Skip to Main Content
It looks like you're using Internet Explorer 11 or older. This website works best with modern browsers such as the latest versions of Chrome, Firefox, Safari, and Edge. If you continue with this browser, you may see unexpected results.

NIH Data Management & Sharing Plan (DMSP): NIH DMSP

This guide provides information for researchers submitting research proposals under the new NIH data sharing requirements: Effective January 25, 2023

NIH Data Management & Sharing Plan (DMSP)

Contact Information

Profile Photo
Debbie Bezanson
Contact:
Gelman Library

George Washington University

2130 H Street, NW

Washington, DC 20052


202-994-6924

NIH Data Management & Sharing Policy (2023)

What is new about the 2023 NIH Data Management and Sharing Policy?

Beginning on January 25, 2023, ALL grant applications or renewals that generate SCIENTIFIC DATA must include a detailed plan for managing and sharing data through the entire funded period with plans for data dissemination.  You must provide this information in a Data Management and Sharing Plan (DMSP).  In addition, once the award is made and plan approved, compliance with the DMSP will be a determining condition of the work, meaning it can impact future funding decisions.  

Why is the NIH making these changes?

The NIH is emphasizing good data stewardship with the goals of advancing rigorous and reproducible research and promoting public trust in scientific endeavors.

How does NIH define scientific data?    

Scientific Data are "the recorded factual material commonly accepted in the scientific community as of sufficient quality to validate and replicate research findings, regardless of whether the data are used to support scholarly publications.  Scientific data do not include laboratory notebooks, preliminary analyses, completed case report forms, drafts of scientific papers, plans for future research, peer reviews, communications with colleagues, or physical objects, such as laboratory specimens."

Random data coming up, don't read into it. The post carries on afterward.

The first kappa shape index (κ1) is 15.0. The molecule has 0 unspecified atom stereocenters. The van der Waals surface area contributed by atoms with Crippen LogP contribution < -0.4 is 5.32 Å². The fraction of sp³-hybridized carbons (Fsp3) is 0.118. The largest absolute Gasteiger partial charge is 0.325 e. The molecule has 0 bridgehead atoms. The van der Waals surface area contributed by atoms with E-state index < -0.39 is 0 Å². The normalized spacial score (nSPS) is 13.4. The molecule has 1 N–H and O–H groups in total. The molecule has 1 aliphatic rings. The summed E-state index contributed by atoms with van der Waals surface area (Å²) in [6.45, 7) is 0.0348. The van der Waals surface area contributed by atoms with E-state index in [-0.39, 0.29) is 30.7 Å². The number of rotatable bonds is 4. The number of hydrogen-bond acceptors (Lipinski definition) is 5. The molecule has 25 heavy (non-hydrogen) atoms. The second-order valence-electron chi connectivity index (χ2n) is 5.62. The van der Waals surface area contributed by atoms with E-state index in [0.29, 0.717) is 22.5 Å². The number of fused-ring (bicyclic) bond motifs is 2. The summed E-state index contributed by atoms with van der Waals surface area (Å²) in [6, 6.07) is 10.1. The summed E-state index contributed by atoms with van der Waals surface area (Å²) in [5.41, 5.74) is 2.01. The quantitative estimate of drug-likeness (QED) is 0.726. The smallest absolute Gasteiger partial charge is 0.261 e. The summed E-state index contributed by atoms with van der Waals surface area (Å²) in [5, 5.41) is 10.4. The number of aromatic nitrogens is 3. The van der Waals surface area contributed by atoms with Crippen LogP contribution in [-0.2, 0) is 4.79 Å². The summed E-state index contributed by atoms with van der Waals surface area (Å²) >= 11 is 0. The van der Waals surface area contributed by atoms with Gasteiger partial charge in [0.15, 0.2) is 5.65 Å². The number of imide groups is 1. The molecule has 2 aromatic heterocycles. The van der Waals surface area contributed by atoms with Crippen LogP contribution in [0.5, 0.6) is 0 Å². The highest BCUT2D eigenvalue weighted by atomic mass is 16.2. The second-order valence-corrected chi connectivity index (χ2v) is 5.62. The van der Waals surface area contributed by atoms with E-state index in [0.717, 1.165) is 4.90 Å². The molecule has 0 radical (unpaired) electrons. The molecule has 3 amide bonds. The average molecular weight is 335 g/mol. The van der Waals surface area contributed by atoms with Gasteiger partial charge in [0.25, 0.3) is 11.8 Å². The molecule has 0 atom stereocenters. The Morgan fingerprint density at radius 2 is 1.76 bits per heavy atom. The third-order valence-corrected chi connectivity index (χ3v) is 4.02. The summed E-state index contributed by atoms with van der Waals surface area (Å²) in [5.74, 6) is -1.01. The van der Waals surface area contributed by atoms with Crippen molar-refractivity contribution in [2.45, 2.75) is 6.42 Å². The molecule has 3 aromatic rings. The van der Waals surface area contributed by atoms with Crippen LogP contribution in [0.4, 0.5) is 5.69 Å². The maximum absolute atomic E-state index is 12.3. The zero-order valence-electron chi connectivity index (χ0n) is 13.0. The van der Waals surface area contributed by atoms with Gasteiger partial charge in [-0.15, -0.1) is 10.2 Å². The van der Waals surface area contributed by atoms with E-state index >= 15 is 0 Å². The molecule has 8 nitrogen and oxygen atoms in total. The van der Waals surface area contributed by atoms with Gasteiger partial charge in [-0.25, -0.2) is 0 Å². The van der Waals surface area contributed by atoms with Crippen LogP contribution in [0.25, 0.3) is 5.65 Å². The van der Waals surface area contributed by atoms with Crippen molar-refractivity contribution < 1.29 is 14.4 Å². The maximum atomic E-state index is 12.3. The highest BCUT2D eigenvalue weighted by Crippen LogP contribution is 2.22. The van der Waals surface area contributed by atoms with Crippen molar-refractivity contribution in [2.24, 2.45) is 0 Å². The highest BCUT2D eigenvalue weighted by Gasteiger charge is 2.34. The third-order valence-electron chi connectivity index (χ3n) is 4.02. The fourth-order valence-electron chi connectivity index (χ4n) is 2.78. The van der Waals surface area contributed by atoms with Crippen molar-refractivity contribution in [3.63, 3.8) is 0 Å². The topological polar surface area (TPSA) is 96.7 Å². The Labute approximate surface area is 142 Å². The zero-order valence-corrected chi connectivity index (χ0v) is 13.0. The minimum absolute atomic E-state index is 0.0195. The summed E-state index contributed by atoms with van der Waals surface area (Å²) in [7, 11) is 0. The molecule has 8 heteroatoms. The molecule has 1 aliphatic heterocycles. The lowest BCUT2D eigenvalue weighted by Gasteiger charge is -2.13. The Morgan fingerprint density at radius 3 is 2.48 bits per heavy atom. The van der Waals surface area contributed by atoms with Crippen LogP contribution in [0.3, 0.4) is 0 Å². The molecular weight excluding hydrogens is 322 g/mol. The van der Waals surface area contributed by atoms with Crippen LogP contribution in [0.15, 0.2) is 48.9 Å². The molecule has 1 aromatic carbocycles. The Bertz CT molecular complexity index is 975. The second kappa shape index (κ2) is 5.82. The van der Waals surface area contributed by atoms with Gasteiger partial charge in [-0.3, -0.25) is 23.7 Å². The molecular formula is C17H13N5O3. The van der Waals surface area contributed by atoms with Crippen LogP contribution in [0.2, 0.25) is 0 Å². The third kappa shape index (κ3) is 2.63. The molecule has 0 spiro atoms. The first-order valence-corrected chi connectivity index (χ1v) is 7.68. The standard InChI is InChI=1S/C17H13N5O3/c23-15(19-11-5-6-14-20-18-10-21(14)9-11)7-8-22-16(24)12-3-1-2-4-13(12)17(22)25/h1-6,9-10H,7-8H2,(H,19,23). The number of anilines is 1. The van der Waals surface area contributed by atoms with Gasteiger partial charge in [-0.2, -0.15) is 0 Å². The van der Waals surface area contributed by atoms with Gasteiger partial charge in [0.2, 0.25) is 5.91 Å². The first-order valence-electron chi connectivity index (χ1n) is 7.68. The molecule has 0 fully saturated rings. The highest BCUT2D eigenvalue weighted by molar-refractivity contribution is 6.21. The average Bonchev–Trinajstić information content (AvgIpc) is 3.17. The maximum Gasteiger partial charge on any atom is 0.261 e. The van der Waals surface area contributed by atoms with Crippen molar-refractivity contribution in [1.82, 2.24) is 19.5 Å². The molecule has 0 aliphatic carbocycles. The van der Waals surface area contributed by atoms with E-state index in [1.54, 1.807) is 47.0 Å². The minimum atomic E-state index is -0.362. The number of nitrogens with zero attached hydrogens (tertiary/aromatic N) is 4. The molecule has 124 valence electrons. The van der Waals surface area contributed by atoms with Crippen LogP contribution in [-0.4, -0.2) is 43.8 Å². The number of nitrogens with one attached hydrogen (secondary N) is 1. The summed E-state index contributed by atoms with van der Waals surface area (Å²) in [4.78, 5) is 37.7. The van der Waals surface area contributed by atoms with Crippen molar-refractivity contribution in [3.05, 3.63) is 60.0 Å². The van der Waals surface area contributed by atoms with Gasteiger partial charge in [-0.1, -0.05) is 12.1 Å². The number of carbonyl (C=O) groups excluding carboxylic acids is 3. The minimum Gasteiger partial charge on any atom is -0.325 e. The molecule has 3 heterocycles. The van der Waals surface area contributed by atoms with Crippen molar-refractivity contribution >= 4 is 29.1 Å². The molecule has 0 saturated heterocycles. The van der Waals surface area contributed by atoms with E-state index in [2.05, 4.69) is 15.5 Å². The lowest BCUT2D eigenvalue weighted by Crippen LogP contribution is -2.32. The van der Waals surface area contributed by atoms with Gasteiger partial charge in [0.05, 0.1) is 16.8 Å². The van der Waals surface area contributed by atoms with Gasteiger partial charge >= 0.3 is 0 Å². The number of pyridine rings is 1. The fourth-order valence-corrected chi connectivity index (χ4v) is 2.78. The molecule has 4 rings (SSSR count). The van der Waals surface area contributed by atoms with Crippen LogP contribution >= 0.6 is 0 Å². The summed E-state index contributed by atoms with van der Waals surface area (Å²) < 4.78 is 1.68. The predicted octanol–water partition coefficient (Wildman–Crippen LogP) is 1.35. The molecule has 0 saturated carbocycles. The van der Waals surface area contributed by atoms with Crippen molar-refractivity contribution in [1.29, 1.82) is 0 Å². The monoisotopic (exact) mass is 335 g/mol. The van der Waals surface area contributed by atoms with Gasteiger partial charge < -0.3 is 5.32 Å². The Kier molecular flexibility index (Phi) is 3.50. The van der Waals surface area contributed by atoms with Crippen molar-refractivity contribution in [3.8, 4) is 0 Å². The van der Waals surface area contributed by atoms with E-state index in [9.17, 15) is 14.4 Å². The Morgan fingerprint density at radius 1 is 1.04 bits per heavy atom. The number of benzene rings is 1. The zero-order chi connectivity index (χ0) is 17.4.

Am I required to share my data?  

The policy encourages efforts to maximize appropriate sharing, but recognizes exceptions (i.e., legal, ethical, or technical reasons).  These reasons must be communicated in the NIH DMSP.  In addition, sharing plans must be communicated in informed consent documents.  In the end, ALL data must be managed, even if not all data can be shared.  

What is included in a DMSP?

The DMSP must include the following key elements and should be concise (2-pages or fewer). Plans should be updated throughout the award.  

The NIH has created a new website with more detailed information about the DMSP. You can also read the Supplemental Information: Elements of an NIH Data Management and Sharing Plan for more details.

  • Data Type
    • Identify how data will be managed, preserved, and shared
  • Related Tools, Software, or Code
    • Identify any tools needed to access or manipulate data
  • Standards
    • Identify standards for the scientific data and associated metadata (i.e., data formats, data dictionaries, data documentation, unique identifiers)
  • Data Preservation, Access and Associated Timelines
    • Identify a repository
    • Create a unique identifier for dataset (often assigned by repository automatically using a DOI)
    • Develop timeline for data availability. Data must be shared no later than publication of findings or by the end of the award (for unpublished data). 
  • Access, Distribution, or Reuse Considerations
    • Describe factors for subsequent data access, distribution, and reuse
  • Oversight of the DMSP
    • Explain how the DMSP be monitored and managed and by whom

Acknowledgements

This guide based heavily on the NIH Data Management and Sharing Plan at Penn, authored by Lauren Phegley and Lynda Kellam.  Thanks Lauren and Lynda!  

Conversations with NIH

These videos provide an excellent overview and answer many of the common questions you may have about the new NIH DMSP policy.  

GW Libraries • 2130 H Street NW • Washington DC 20052202.994.6558AskUs@gwu.edu